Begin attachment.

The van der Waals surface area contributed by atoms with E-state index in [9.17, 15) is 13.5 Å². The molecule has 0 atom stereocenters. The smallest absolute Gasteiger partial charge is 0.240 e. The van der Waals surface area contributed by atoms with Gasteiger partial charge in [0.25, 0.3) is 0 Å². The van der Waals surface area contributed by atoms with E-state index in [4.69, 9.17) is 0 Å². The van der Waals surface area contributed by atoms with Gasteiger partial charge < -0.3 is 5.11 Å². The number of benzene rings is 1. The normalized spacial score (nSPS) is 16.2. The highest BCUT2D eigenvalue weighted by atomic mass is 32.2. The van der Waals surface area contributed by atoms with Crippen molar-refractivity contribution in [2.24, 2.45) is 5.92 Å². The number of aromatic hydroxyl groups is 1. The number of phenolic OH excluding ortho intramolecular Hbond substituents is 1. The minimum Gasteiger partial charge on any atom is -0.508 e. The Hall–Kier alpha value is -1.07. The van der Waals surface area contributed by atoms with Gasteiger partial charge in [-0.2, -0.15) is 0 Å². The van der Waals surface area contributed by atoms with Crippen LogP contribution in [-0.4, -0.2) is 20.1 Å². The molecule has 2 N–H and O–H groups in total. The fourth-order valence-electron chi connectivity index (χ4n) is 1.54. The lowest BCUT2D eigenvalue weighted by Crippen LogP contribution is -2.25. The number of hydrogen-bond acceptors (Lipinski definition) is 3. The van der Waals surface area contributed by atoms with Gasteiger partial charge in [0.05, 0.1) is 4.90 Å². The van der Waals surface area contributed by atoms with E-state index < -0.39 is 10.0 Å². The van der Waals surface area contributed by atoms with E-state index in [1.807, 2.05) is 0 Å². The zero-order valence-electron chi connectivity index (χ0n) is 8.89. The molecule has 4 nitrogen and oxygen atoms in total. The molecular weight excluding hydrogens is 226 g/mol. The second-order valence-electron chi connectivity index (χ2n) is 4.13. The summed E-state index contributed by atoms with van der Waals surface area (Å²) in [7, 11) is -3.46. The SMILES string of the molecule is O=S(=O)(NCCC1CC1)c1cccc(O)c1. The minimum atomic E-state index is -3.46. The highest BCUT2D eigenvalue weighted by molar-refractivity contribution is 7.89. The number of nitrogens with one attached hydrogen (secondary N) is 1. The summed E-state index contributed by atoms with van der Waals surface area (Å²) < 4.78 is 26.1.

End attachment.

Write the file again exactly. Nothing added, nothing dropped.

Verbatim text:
The van der Waals surface area contributed by atoms with E-state index in [9.17, 15) is 13.5 Å². The molecule has 0 atom stereocenters. The smallest absolute Gasteiger partial charge is 0.240 e. The van der Waals surface area contributed by atoms with Gasteiger partial charge in [0.25, 0.3) is 0 Å². The van der Waals surface area contributed by atoms with E-state index in [4.69, 9.17) is 0 Å². The van der Waals surface area contributed by atoms with Gasteiger partial charge < -0.3 is 5.11 Å². The number of benzene rings is 1. The normalized spacial score (nSPS) is 16.2. The highest BCUT2D eigenvalue weighted by atomic mass is 32.2. The van der Waals surface area contributed by atoms with Crippen molar-refractivity contribution in [2.24, 2.45) is 5.92 Å². The number of aromatic hydroxyl groups is 1. The number of phenolic OH excluding ortho intramolecular Hbond substituents is 1. The minimum Gasteiger partial charge on any atom is -0.508 e. The Hall–Kier alpha value is -1.07. The van der Waals surface area contributed by atoms with Gasteiger partial charge in [-0.2, -0.15) is 0 Å². The van der Waals surface area contributed by atoms with Crippen LogP contribution in [-0.4, -0.2) is 20.1 Å². The molecule has 2 N–H and O–H groups in total. The fourth-order valence-electron chi connectivity index (χ4n) is 1.54. The lowest BCUT2D eigenvalue weighted by Crippen LogP contribution is -2.25. The number of hydrogen-bond acceptors (Lipinski definition) is 3. The van der Waals surface area contributed by atoms with Gasteiger partial charge in [0.05, 0.1) is 4.90 Å². The van der Waals surface area contributed by atoms with E-state index < -0.39 is 10.0 Å². The van der Waals surface area contributed by atoms with E-state index in [1.807, 2.05) is 0 Å². The zero-order valence-electron chi connectivity index (χ0n) is 8.89. The molecule has 4 nitrogen and oxygen atoms in total. The molecular weight excluding hydrogens is 226 g/mol. The second-order valence-electron chi connectivity index (χ2n) is 4.13. The summed E-state index contributed by atoms with van der Waals surface area (Å²) in [7, 11) is -3.46. The SMILES string of the molecule is O=S(=O)(NCCC1CC1)c1cccc(O)c1. The minimum atomic E-state index is -3.46. The highest BCUT2D eigenvalue weighted by molar-refractivity contribution is 7.89. The number of nitrogens with one attached hydrogen (secondary N) is 1. The summed E-state index contributed by atoms with van der Waals surface area (Å²) < 4.78 is 26.1.